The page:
The Bay Area kicks off Beer Week (February 7-16th this year) tonight, and although I’m a wine drinker by trade, I plan on indulging in the festivities as much as possible. I can’t wait to go up to Russian River Brewing Company to taste Pliny the Younger—this will be my third year doing so! I will be heading to as many of the Beer Week events showcasing sour beers (my personal favorite beer style) as I can, and I’d love to see a ton of wine-drinkers there. It’s something of a personal mission of mine to help spread the idea that we wine lovers aren’t snobs, and we can enjoy trying new beers just as we enjoy trying new wines. If something isn’t your style, try another. Like wine, there’s enough variety in beer so that everyone can find a type or a brewer that suits their taste.

So please, help me change that stereotype, and join me at the SF Beer Week! Here are some of the events that I'm looking forward to:

-Almanac Beer Donuts at Dynamo Donuts (www.dynamodonut.com)

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Judging Wine by Its Label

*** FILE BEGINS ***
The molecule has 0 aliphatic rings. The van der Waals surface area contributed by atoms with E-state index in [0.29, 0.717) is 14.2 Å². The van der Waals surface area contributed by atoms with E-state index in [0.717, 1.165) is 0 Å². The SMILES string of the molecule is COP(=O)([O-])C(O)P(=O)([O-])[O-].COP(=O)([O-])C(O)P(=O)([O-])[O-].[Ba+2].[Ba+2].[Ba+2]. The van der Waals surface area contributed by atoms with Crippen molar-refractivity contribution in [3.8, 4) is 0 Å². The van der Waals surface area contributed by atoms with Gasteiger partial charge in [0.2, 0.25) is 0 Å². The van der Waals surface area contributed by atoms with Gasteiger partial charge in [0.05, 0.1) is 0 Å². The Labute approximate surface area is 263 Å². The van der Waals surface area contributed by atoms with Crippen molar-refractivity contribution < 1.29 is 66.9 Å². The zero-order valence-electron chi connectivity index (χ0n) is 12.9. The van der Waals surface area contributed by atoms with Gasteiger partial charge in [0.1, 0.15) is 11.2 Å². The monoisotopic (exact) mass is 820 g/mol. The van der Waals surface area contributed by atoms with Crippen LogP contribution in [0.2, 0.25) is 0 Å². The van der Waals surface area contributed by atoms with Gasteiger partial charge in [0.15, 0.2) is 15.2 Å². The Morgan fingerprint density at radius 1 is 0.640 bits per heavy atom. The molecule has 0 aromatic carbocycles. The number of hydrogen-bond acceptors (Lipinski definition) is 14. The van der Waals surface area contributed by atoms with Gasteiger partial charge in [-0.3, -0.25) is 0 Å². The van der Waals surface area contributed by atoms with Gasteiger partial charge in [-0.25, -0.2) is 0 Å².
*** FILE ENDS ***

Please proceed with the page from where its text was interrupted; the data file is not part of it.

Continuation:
Judging Wine by Its Label

The over-used cliché that “you shouldn’t judge a book by its cover” is absolutely something to keep in mind when faced with the task of picking a bottle of wine at the store. It’s hard to escape, though; at least with books, you can open the front cover, flip through, read a couple paragraphs, and decide if it’s to your liking. How do you do that with wine?

It’s unlikely that the store will allow you to just open the bottle and taste it before committing to the sale. So you are faced with the dilemma of whether to go with something that you know is decent and will suit your needs, go off of a salesperson’s recommendation, or select a wine based on the label.